And to try this, I took another prism like the former, and so placed it, that the light, passing through them both, might be refracted contrary ways, and so by the latter returned into that course from which the former had diverted it.
For, by this means, I thought the regular effects of the first prism would be destroyed by the second, but the irregular ones more augmented, by the multiplicity of refractions.
The event was, that the light, which by the first prism was diffused into an oblong form, was by the second reduced into an orbicular one, with as much regularity as when it did not at all pass through them.
So that, whatever was the cause of that length, it was not any contingent irregularity.
— Sir Isaac Newton
On Vision and Colors
Defenders of the wave theory had previously argued that a single light wave is made out of pure white light, which the glass prism corrupted into a color. This theory suggested the more glass prisms the light travels through, the more corrupt it will become.
To further defend his unpopular theories, Newton passed a beam of light through two glass prisms. The first one split the passing light into the full spectrum. The second restructured the split spectrum into a single beam of pure white light. This proved the colorization was not a side-effect of the glass prism.
When Newton compared these observations, he came to a conclusion. There are simple colors which do not disperse when they pass through the glass prism. There also complex colors made out of simple colors. Pure white light is such a complex color and can get dispersed into smaller simple colors we together call the visible spectrum.
Despite the spectrum appearing with no distinct boundaries between the colors, Newton chose to divide them into seven pieces. Red, Orange, Yellow, Green, Blue, Indigo and Violet.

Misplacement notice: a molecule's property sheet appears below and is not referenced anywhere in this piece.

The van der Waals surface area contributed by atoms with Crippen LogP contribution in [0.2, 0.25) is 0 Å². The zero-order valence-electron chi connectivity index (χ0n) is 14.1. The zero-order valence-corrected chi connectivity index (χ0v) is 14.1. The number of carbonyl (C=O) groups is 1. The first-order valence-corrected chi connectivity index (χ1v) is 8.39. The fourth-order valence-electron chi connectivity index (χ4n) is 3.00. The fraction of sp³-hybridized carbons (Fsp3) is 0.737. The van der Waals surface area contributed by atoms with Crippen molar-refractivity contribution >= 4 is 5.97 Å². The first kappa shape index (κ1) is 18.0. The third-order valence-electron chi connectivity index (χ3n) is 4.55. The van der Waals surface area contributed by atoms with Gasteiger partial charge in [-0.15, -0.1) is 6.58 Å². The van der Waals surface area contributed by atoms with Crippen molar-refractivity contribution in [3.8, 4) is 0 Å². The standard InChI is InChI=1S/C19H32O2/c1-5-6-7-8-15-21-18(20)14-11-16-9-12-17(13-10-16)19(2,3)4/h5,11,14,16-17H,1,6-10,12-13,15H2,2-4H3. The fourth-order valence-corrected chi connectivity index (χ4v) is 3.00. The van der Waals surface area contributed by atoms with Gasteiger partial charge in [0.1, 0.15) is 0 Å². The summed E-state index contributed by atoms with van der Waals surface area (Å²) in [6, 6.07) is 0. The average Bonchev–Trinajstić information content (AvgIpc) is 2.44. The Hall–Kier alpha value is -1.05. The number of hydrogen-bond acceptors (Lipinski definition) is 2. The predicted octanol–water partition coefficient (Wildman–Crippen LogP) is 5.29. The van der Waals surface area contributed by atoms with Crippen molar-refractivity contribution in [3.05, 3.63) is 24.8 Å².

The separation of the spectrum into unique color zones is purely verbal. Our eyes can distinguish infinite transitional tints and shades in the spectrum. The transition between colors is seamless and gradual.
Each color in Newton’s color wheel corresponded to a note from the musical scale. He thought Violet was a recurrence of Red in the same manner musical notes recur the octaves apart. This gave him the idea to create an analogy between musical notes and the spectrum.
Newton’s work had impressed the Lucasian professor Isaac Barrow. A man who was more interested in developing his religious and administrative potential. Newton managed to follow into his footsteps and succeed him as a professor in 1669 only one year after obtaining his Master’s Degree. He was later elected a Fellow of the Royal Society in 1672.
In 1704, Newton was again elected, but this time as the President of the Royal Society. He used the opportunity and to publish the book “Opticks”, his most comprehensive theory of light. The essence of this incredible research was published 38 years after his ingenious realisation when he was just 22 years old.
A piece of work that defined the key principles in our model of light: Simple colors - unique wavelengths, characterized by their different refractive properties in a given substance under dispersion; Sunlight - a collection of simple colors, the visible spectrum.
Newton’s main idea was that a ray of light by itself has no color. Light has nothing but a quality to evoke in us our predisposition to see colors. In this sense, color is never an objective physical value that is independent of the eyes.